Self-Worth Theory of Motivation
Next is “at risk teens” and discovering they have coping skills that can help them jump forward or hold them back. Educators can help the teens first by building a trustworthy rapport with the student, assist in goal setting, helping them avoid procrastination, and help to visualize their future for their lifetime goals and achievements. In the work place it is implied that managers who communicate implementing the “Three Roles of Language in Motivation Theory” which are Perlocutionary, Locutionary and Illocutionary leads to a successfuly motivated team. Sullivan, 1998, p. 110) Implementing these communication methods are key to help an employee feel a sense of worth and team, that by building on three principals they can have a successful employee and by association a successful department. Keywords: Self-worth, motivation, at risk teens, elementary students, employees Self-Worth Theory: Motivation for a Lifetime Henry Ford once said “Whether you think that you can, or that you can’t, you are usually right.
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”(Ford n. d. ) This quote really gets to the heart of the self-worth theory of motivation.
It truly comes down to the individuals’ perception for the potential of success. Self-worth can affect an individual at any stage in life and can even go so much as varying from task to task. An individual can feel motivated and fulfilled one day and with a new task requested of them feel as though the task is either beneath them or make them feel imperfect for not being able to complete the task, or procrastinate long enough with the task to prove the time constraint was the issue and not the individuals lack of ability to complete it.
Professor at UC Berkley and published author Martin Covington was one of the pioneers of the self-worth theory of achievement motivation. His findings derive from his paper written: Covington stated that the basic cognitive position and shares with it the view that achievement behavior can be most meaningfully conceptualized in terms of self perceptions of causality… it also incorporates a motivational component, and for this reason it forms the basis for conceptual rapprochement between cognitive and learned-drive theories. Covington 1984) Society judges itself by one’s net worth, successes and accomplishments. The inability to succeed in society’s eyes is a perceived sense of failure. The self-worth theory concentrates on the ability to find successes, however when an individual cannot succeed it blames itself on the lack of ability. Performance is judged by the individual’s ability to succeed by society, performance is judged by the individual by lack of effort by the individual. However, whether it’s the feeling of accomplishment by the individual or the pat on the back by society, they both lead to self worth.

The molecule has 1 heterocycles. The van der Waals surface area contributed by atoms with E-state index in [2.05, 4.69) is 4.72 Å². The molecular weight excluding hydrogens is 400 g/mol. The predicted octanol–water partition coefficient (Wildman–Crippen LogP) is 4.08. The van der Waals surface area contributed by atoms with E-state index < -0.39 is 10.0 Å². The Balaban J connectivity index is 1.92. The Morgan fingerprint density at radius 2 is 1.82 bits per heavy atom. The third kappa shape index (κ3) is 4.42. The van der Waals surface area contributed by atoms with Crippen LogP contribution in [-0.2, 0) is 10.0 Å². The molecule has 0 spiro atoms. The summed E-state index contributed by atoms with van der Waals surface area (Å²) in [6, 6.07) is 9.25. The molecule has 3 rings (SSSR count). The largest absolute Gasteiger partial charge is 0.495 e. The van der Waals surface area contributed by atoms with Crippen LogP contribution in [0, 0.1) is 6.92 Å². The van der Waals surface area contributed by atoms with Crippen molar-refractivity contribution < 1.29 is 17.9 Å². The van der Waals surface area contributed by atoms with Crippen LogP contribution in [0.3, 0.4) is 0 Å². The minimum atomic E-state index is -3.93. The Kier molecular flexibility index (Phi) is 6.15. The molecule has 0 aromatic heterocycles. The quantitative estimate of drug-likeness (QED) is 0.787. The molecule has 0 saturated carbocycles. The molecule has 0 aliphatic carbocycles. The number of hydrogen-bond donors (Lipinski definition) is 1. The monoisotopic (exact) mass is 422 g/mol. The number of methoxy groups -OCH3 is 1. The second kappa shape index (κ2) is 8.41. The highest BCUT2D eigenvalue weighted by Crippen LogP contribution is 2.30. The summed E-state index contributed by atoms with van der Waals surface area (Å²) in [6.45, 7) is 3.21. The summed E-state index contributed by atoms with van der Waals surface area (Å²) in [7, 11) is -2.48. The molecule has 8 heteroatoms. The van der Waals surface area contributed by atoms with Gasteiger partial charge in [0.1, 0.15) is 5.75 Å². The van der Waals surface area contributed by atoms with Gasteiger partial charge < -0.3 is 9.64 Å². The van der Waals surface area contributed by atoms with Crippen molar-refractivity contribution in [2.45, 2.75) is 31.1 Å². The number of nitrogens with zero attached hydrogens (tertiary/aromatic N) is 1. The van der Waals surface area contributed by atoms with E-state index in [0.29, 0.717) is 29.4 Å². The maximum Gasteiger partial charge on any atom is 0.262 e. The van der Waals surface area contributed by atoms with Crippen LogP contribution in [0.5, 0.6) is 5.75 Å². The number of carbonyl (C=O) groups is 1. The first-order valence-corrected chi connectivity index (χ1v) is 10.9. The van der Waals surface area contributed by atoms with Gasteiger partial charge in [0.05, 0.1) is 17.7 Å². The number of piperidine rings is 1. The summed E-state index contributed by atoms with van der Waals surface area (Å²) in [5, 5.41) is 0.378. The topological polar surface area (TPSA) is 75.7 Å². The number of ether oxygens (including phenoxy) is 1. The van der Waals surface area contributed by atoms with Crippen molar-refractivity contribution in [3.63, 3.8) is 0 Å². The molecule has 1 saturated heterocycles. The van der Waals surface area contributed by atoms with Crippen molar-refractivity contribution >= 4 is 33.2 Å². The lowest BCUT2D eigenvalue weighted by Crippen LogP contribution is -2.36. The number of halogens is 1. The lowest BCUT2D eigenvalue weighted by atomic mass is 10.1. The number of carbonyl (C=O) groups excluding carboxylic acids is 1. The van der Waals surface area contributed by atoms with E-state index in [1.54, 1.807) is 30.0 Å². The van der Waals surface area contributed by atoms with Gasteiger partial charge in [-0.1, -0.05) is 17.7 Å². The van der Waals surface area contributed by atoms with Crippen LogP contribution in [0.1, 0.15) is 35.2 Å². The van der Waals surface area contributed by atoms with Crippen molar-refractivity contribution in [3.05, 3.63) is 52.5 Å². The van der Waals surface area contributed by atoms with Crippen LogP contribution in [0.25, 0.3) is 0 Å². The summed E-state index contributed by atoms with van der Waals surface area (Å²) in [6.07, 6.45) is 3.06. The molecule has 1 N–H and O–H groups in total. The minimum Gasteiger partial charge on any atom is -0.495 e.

In the paper “The Self-Worth Theory of Achievement Motivation: Findings and Implications” it quotes Teevan and Fischer’s unpublished paper from 1967 Covington states parents of success-oriented youngsters tend to reward performance that is praiseworthy yet ignore or at least remain neutral toward the performance that falls short of adult expectations. The opposite pattern appears characteristics of the parents of failure-avoiding children: punishing their children’s failures while being noncommittal in the event of success. Covington 1984) Covington then goes on to explain that if children feel that the end success rate is high, the child then feels the ability to even attempt things that might actually be above their ability levels. These individuals that are success minded will then attempt more things in the future that potentially have a higher likelihood of failure due to the higher rate of successes in the past. Potentially the past can either cloud or clear a path for success. Previous perceptions of success lead to potential for further success, whereas previous failure can lead to apathy and stagnant achievement.
It seems that the basis for self-worth is started very early in a child’s development, not just at the primary level of education but with parental guidance and judgments, both positive and negative, from birth. Achievements and failures are then recorded for future reference. Do well, and get praise for those who will potentially grow up to be success-oriented adults. Do poorly, or just not as well as a parent had hoped and be degraded for failure. These children are then growing up as failure avoidance adults; doing the bare minimum just to avoid being perceived as failures.
A way to describe these failure avoidance teens could be at risk teens. How do at risk teens find motivation in an educational setting? At risk teens are typically underachievers with low self esteem. In public school settings they can be seen as trouble makers both in and out of the classrooms. At best they can find themselves in an Alternative Education school setting, at worst; they find themselves as high school drop outs or young teens with a GED. At risk teens find motivations situational such as goal setting, self awareness and the relationship between student and instructor.